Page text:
August 29, 2008 edition of:

Community Update
A Report on the Activities of Alachua County Government


This Issues Features:

Commissioner Pinkoson appointed to FAC Growth Policy Committee
County’s use of hybrid vehicles in fleet saves money and gas
What’s on Alachua County Talks?
Public meeting on 3,240 acre addition to Barr Hammock
Public Works to hold public meeting on 91st St. resurfacing
Hunger Abatement Plan to be developed at Gainesville-Alachua County Hunger Summit on September 18
Acupuncture therapy to treat survivors of rape trauma
Avoid long lines at the polls on November 4—Vote by Mail
County Update TV on Community 12
Commission Meeting Highlights
Alachua County Advisory Boards


Commissioner Pinkoson appointed to FAC Growth Policy Committee

President of the Florida Association of Counties (FAC) and Suwannee County Commissioner Randy Hatch has announced that Alachua County Commissioner Lee Pinkoson will serve as Co-Chair with Broward County Commissioner Stacy Ritter for FAC’s Growth, Environmental Planning and Agricultural committee.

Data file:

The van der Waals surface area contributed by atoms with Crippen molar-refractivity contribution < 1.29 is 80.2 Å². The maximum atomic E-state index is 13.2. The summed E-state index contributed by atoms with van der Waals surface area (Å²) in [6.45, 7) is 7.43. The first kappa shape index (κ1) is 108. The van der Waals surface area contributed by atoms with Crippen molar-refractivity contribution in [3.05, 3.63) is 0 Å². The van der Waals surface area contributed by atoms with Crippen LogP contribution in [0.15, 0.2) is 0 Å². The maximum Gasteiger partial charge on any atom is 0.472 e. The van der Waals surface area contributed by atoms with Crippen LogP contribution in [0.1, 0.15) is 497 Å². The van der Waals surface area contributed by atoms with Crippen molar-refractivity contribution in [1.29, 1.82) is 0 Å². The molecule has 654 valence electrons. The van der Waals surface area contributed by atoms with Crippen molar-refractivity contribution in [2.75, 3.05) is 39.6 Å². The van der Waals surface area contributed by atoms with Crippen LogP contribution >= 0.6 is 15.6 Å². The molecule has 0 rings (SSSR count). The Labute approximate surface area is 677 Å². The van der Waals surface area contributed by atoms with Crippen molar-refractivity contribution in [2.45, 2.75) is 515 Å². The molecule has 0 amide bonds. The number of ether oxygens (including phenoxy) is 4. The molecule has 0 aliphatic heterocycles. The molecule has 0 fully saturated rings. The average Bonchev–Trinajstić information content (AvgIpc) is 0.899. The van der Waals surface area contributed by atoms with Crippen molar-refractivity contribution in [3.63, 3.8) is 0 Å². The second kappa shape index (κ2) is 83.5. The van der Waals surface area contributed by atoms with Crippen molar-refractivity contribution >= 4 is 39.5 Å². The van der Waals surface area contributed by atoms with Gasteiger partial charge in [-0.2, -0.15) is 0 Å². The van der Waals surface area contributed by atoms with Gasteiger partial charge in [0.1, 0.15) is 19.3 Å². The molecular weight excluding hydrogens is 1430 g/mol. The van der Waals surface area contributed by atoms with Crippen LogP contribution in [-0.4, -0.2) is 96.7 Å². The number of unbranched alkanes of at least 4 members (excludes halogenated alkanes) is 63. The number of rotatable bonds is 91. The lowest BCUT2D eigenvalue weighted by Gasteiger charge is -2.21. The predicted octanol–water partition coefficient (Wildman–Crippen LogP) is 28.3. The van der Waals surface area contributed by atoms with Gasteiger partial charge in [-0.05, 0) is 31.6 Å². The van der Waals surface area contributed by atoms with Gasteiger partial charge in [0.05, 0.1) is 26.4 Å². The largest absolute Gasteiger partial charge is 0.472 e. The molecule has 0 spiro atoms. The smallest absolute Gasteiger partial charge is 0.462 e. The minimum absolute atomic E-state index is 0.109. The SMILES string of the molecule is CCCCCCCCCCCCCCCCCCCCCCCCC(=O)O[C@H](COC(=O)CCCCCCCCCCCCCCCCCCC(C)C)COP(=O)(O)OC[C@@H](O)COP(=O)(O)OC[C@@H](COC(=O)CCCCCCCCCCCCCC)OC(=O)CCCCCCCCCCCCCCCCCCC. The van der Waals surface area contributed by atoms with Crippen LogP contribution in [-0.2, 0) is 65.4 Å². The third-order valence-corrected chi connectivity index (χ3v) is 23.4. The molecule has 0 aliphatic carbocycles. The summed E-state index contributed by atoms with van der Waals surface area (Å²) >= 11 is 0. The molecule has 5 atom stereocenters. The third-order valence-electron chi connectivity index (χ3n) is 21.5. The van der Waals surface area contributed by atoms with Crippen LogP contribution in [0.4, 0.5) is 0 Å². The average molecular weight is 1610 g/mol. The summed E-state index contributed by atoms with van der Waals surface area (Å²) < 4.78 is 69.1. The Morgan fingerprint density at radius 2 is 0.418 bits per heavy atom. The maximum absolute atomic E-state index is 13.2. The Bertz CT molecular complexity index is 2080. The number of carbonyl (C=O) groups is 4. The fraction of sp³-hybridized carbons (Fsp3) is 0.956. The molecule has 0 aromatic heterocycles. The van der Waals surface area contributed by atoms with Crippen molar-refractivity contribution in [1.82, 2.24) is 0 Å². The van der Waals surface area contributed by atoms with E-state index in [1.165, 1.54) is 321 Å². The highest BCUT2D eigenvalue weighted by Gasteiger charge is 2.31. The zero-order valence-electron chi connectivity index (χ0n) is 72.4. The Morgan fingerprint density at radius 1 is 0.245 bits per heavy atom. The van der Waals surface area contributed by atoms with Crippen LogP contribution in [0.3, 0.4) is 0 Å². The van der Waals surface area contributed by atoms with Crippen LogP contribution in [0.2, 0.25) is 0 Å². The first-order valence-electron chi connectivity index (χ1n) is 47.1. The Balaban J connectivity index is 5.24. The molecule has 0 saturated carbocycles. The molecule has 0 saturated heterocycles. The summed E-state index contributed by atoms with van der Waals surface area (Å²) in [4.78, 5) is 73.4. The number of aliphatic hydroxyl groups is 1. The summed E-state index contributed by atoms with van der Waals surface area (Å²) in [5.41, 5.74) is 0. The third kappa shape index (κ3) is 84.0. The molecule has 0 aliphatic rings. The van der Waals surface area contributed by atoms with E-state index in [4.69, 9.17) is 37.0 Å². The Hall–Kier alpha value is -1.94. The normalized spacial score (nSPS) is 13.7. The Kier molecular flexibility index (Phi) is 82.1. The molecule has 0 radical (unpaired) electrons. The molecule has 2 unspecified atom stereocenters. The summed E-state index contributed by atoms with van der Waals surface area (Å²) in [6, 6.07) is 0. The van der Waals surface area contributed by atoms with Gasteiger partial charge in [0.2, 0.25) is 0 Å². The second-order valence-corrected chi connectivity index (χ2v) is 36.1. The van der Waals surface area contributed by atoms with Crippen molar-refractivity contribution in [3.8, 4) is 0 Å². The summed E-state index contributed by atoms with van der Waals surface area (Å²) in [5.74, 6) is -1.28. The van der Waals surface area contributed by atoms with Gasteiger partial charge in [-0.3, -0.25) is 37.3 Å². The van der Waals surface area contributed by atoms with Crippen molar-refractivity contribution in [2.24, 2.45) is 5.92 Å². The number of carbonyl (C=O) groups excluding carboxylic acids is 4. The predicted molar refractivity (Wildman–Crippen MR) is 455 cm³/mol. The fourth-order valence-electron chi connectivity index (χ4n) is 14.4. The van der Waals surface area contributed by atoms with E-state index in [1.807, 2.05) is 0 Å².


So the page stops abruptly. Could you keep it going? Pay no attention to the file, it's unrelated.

The Florida Association of Counties is a non-profit association representing the interests of Florida’s 67 counties. The Growth, Environmental Planning and Agricultural committee helps develop the association’s legislative platform for the upcoming legislative session as it relates to growth management and planning issues and broad based environmental planning issues. Commissioner Pinkoson will help insure the discussion is guided appropriately so that consensus can be reached on these issues and the association can identify a set of priorities to advocate at the capital.